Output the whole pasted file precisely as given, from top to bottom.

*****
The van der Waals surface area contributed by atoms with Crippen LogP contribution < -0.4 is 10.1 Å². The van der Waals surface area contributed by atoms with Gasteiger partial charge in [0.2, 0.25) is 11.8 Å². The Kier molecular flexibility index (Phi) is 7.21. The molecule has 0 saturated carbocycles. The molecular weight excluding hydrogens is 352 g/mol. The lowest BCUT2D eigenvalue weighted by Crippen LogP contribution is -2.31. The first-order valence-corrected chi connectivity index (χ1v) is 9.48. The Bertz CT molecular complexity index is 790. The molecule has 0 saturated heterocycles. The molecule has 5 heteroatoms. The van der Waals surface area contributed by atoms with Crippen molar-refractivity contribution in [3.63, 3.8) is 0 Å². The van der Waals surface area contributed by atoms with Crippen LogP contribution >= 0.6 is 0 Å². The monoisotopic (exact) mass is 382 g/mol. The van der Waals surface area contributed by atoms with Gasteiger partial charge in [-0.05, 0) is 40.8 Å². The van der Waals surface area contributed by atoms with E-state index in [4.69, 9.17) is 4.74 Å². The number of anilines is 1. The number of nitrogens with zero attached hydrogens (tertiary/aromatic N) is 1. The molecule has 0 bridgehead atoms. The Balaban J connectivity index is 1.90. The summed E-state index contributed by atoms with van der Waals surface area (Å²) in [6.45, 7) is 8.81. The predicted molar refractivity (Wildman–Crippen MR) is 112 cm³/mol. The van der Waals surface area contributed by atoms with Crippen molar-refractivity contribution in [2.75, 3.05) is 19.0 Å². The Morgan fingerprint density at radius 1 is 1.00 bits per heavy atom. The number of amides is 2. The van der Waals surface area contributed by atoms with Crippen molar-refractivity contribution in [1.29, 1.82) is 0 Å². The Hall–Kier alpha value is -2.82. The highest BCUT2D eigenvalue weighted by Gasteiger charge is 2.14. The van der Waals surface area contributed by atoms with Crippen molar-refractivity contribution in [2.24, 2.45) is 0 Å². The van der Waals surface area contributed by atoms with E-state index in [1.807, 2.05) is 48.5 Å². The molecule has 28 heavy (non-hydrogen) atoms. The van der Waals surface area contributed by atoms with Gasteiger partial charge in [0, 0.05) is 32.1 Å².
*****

The van der Waals surface area contributed by atoms with Crippen LogP contribution < -0.4 is 10.1 Å². The van der Waals surface area contributed by atoms with Gasteiger partial charge in [0.2, 0.25) is 11.8 Å². The Kier molecular flexibility index (Phi) is 7.21. The molecule has 0 saturated carbocycles. The molecular weight excluding hydrogens is 352 g/mol. The lowest BCUT2D eigenvalue weighted by Crippen LogP contribution is -2.31. The first-order valence-corrected chi connectivity index (χ1v) is 9.48. The Bertz CT molecular complexity index is 790. The molecule has 0 saturated heterocycles. The molecule has 5 heteroatoms. The van der Waals surface area contributed by atoms with Crippen molar-refractivity contribution in [3.63, 3.8) is 0 Å². The van der Waals surface area contributed by atoms with Crippen LogP contribution >= 0.6 is 0 Å². The monoisotopic (exact) mass is 382 g/mol. The van der Waals surface area contributed by atoms with Gasteiger partial charge in [-0.05, 0) is 40.8 Å². The van der Waals surface area contributed by atoms with E-state index in [4.69, 9.17) is 4.74 Å². The number of anilines is 1. The number of nitrogens with zero attached hydrogens (tertiary/aromatic N) is 1. The molecule has 0 bridgehead atoms. The Balaban J connectivity index is 1.90. The summed E-state index contributed by atoms with van der Waals surface area (Å²) in [6.45, 7) is 8.81. The predicted molar refractivity (Wildman–Crippen MR) is 112 cm³/mol. The van der Waals surface area contributed by atoms with Crippen molar-refractivity contribution in [2.75, 3.05) is 19.0 Å². The Morgan fingerprint density at radius 1 is 1.00 bits per heavy atom. The number of amides is 2. The van der Waals surface area contributed by atoms with Crippen molar-refractivity contribution in [1.29, 1.82) is 0 Å². The Hall–Kier alpha value is -2.82. The highest BCUT2D eigenvalue weighted by Gasteiger charge is 2.14. The van der Waals surface area contributed by atoms with Crippen molar-refractivity contribution in [2.24, 2.45) is 0 Å². The van der Waals surface area contributed by atoms with E-state index in [1.807, 2.05) is 48.5 Å². The molecule has 28 heavy (non-hydrogen) atoms. The van der Waals surface area contributed by atoms with Gasteiger partial charge in [0, 0.05) is 32.1 Å².